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The Social Contract: Summary & Author

Instructor: Kaitlin Oglesby

Kaitlin has a BA in political science and extensive experience working in the business world as Director of Marketing and Business Development at a financial advice firm.

Do you think that the people should set the laws? Or maybe that government is best suited just enforcing the laws that the people place? If so, you're probably going to like the idea of The Social Contract.

What is The Social Contract?

Imagine that you are playing a game of dodge ball. Suddenly, just about the time you're about to win, the rules change, and you find yourself without your advantage. What would you do? Would you endeavor to fight it out, just taking the rule change as your lot in life? Or would you quit, citing the fact that the rule change was unfair? Chances are, unless you're playing with a 4 year old, you'd just walk away if not everyone was respecting the original rules. After all, it doesn't make much sense to play a game you can't win, does it? This idea that the rules, or laws, must be created by the people who play the game and must be respected in a society is part of The Social Contract, a central philosophical thought of Jean-Jacques Rousseau, a political philosopher who influenced the Enlightenment in the eighteenth century. Basically, Rousseau argued against monarchies or governments that gave all the power to only a few people. He said all men are born free, and that they are only subject to the laws they created or agreed to.

Title page of The Social Contract
Title page of The Social Contract

But how can you keep fellow players in dodgeball from changing the rules? Many children appoint some kind of a judge, a person who decides whether or not all of the original rules are being respected. All of the players of the game must respect the judge's decision. So, all of the children agree to the rules of the game, but enforcement itself is up to the judge. This is another central part of The Social Contract - the rules are decided upon by the people, but it is left to the government to actually enforce them. In fact, that's what makes society efficient - it is left to a specific assigned group of people to enforce the laws, but society as a whole mandates them.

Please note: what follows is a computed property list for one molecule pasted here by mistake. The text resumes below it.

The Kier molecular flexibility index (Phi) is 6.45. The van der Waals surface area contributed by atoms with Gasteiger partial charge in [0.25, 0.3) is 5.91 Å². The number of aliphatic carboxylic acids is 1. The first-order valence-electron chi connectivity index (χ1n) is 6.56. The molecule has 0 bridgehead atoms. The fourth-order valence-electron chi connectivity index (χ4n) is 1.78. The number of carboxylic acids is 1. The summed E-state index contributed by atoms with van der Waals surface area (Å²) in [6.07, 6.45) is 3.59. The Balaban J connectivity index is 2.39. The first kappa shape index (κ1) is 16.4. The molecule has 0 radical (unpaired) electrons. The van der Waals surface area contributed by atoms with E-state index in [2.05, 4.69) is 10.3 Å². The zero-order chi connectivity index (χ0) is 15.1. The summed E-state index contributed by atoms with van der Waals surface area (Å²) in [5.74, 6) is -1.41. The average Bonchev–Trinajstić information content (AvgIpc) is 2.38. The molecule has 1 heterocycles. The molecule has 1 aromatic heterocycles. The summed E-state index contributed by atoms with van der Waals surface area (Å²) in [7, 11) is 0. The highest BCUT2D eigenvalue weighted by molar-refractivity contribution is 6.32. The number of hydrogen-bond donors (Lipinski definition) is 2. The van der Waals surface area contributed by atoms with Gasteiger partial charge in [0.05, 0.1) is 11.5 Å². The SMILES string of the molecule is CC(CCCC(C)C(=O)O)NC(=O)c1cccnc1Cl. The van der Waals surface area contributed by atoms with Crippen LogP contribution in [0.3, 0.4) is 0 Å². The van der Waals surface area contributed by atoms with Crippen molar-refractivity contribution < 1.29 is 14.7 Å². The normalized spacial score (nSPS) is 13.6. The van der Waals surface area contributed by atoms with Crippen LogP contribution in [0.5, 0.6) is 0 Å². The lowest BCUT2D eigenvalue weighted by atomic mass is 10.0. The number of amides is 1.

As another example, say someone mugs you on the street one day. As you are giving him your wallet he explains that the mugging is fair because he needs the money more than you do. You do not think he is correct. Laws that have previously been agreed upon state that mugging is illegal, no matter how much someone needs money. However, you don't initiate a fight with your mugger over the matter because someone could be hurt. Instead, you report the incident to the police, who work for the government and serve as enforcers of the law.

Best Forms of Government

Obviously, not everyone can decide if a law was broken; not everyone can be a member of the government. Imagine if, in our dodge ball game, every time someone got hit he or she would claim the move was unfair and the entire game would stop in favor of an argument. Nothing would ever get done! In short, by having so many people involved, the government would be so large as to interfere with society itself. As such, Rousseau mandates for a smaller government.

However, by mandating for a smaller government, Rousseau is not necessarily saying that it should be just an absolute monarchy or even under the control of a small group of nobles. Generally, monarchies or small groups of nobles tend to make laws that benefit only themselves. According to Rousseau, the people in the government must always be mindful of the wishes of the group as a whole. In short, they must make the laws according to the wishes of the people and they are subject to the law as well.

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